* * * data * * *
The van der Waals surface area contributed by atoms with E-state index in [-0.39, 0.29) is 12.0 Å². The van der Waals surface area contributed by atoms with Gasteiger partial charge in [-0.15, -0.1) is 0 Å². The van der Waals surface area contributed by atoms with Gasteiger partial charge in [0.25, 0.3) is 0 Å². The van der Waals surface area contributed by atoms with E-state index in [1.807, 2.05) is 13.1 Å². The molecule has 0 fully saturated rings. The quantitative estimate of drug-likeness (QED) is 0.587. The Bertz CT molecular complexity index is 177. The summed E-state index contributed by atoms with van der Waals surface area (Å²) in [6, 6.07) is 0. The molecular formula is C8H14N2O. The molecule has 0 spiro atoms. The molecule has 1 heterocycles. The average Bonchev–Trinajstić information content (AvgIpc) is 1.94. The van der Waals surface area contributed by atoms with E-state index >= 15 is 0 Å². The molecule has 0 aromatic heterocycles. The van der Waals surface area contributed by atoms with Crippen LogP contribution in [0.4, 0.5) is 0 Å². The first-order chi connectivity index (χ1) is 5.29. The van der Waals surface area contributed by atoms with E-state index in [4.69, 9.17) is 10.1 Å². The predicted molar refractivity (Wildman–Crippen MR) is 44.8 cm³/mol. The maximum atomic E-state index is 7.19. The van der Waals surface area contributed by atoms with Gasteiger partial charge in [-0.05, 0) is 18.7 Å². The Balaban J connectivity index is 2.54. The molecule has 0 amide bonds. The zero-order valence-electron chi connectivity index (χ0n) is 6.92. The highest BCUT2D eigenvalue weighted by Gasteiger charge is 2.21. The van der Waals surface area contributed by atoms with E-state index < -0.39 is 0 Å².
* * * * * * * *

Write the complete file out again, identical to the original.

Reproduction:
The van der Waals surface area contributed by atoms with E-state index in [-0.39, 0.29) is 12.0 Å². The van der Waals surface area contributed by atoms with Gasteiger partial charge in [-0.15, -0.1) is 0 Å². The van der Waals surface area contributed by atoms with Gasteiger partial charge in [0.25, 0.3) is 0 Å². The van der Waals surface area contributed by atoms with E-state index in [1.807, 2.05) is 13.1 Å². The molecule has 0 fully saturated rings. The quantitative estimate of drug-likeness (QED) is 0.587. The Bertz CT molecular complexity index is 177. The summed E-state index contributed by atoms with van der Waals surface area (Å²) in [6, 6.07) is 0. The molecular formula is C8H14N2O. The molecule has 0 spiro atoms. The molecule has 1 heterocycles. The average Bonchev–Trinajstić information content (AvgIpc) is 1.94. The van der Waals surface area contributed by atoms with E-state index >= 15 is 0 Å². The molecule has 0 aromatic heterocycles. The van der Waals surface area contributed by atoms with Crippen LogP contribution in [0.4, 0.5) is 0 Å². The first-order chi connectivity index (χ1) is 5.29. The van der Waals surface area contributed by atoms with E-state index in [4.69, 9.17) is 10.1 Å². The predicted molar refractivity (Wildman–Crippen MR) is 44.8 cm³/mol. The maximum atomic E-state index is 7.19. The van der Waals surface area contributed by atoms with Gasteiger partial charge in [-0.05, 0) is 18.7 Å². The Balaban J connectivity index is 2.54. The molecule has 0 amide bonds. The zero-order valence-electron chi connectivity index (χ0n) is 6.92. The highest BCUT2D eigenvalue weighted by Gasteiger charge is 2.21. The van der Waals surface area contributed by atoms with E-state index < -0.39 is 0 Å².